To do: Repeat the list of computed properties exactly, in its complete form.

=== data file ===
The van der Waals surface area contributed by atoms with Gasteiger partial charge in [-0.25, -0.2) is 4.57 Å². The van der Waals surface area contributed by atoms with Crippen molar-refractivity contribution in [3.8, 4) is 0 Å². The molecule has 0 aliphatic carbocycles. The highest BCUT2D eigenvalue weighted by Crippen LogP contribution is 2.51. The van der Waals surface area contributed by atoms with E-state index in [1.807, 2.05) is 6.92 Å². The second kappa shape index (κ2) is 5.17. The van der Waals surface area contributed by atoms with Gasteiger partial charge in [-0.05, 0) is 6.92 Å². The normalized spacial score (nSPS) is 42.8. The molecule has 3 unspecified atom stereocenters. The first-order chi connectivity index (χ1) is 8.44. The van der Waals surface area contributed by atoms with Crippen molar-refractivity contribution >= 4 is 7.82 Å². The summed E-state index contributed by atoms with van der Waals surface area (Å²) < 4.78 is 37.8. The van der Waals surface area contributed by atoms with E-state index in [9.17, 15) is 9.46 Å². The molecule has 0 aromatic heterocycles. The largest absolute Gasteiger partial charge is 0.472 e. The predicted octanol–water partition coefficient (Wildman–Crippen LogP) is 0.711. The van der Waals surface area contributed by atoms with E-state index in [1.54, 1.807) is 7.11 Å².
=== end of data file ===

The van der Waals surface area contributed by atoms with Gasteiger partial charge in [-0.25, -0.2) is 4.57 Å². The van der Waals surface area contributed by atoms with Crippen molar-refractivity contribution in [3.8, 4) is 0 Å². The molecule has 0 aliphatic carbocycles. The highest BCUT2D eigenvalue weighted by Crippen LogP contribution is 2.51. The van der Waals surface area contributed by atoms with E-state index in [1.807, 2.05) is 6.92 Å². The second kappa shape index (κ2) is 5.17. The van der Waals surface area contributed by atoms with Gasteiger partial charge in [-0.05, 0) is 6.92 Å². The normalized spacial score (nSPS) is 42.8. The molecule has 3 unspecified atom stereocenters. The first-order chi connectivity index (χ1) is 8.44. The van der Waals surface area contributed by atoms with Crippen molar-refractivity contribution >= 4 is 7.82 Å². The summed E-state index contributed by atoms with van der Waals surface area (Å²) < 4.78 is 37.8. The van der Waals surface area contributed by atoms with E-state index in [9.17, 15) is 9.46 Å². The molecule has 0 aromatic heterocycles. The largest absolute Gasteiger partial charge is 0.472 e. The predicted octanol–water partition coefficient (Wildman–Crippen LogP) is 0.711. The van der Waals surface area contributed by atoms with E-state index in [1.54, 1.807) is 7.11 Å².